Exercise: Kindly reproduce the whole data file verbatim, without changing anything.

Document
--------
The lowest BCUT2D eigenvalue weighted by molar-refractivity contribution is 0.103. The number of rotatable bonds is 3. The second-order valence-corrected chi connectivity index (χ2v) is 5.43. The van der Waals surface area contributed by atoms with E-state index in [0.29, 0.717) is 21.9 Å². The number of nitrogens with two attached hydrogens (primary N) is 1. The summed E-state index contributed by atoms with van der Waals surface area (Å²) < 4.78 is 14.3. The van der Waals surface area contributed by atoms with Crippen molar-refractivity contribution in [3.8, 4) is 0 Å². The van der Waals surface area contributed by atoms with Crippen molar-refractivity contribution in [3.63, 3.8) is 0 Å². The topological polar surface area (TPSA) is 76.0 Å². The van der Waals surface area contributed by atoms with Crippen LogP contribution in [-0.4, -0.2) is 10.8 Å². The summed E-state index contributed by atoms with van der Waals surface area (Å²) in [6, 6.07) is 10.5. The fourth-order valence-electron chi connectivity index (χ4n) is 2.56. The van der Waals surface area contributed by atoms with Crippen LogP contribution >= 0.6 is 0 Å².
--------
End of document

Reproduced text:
The lowest BCUT2D eigenvalue weighted by molar-refractivity contribution is 0.103. The number of rotatable bonds is 3. The second-order valence-corrected chi connectivity index (χ2v) is 5.43. The van der Waals surface area contributed by atoms with E-state index in [0.29, 0.717) is 21.9 Å². The number of nitrogens with two attached hydrogens (primary N) is 1. The summed E-state index contributed by atoms with van der Waals surface area (Å²) < 4.78 is 14.3. The van der Waals surface area contributed by atoms with Crippen molar-refractivity contribution in [3.8, 4) is 0 Å². The van der Waals surface area contributed by atoms with Crippen molar-refractivity contribution in [3.63, 3.8) is 0 Å². The topological polar surface area (TPSA) is 76.0 Å². The van der Waals surface area contributed by atoms with Crippen LogP contribution in [-0.4, -0.2) is 10.8 Å². The summed E-state index contributed by atoms with van der Waals surface area (Å²) in [6, 6.07) is 10.5. The fourth-order valence-electron chi connectivity index (χ4n) is 2.56. The van der Waals surface area contributed by atoms with Crippen LogP contribution >= 0.6 is 0 Å².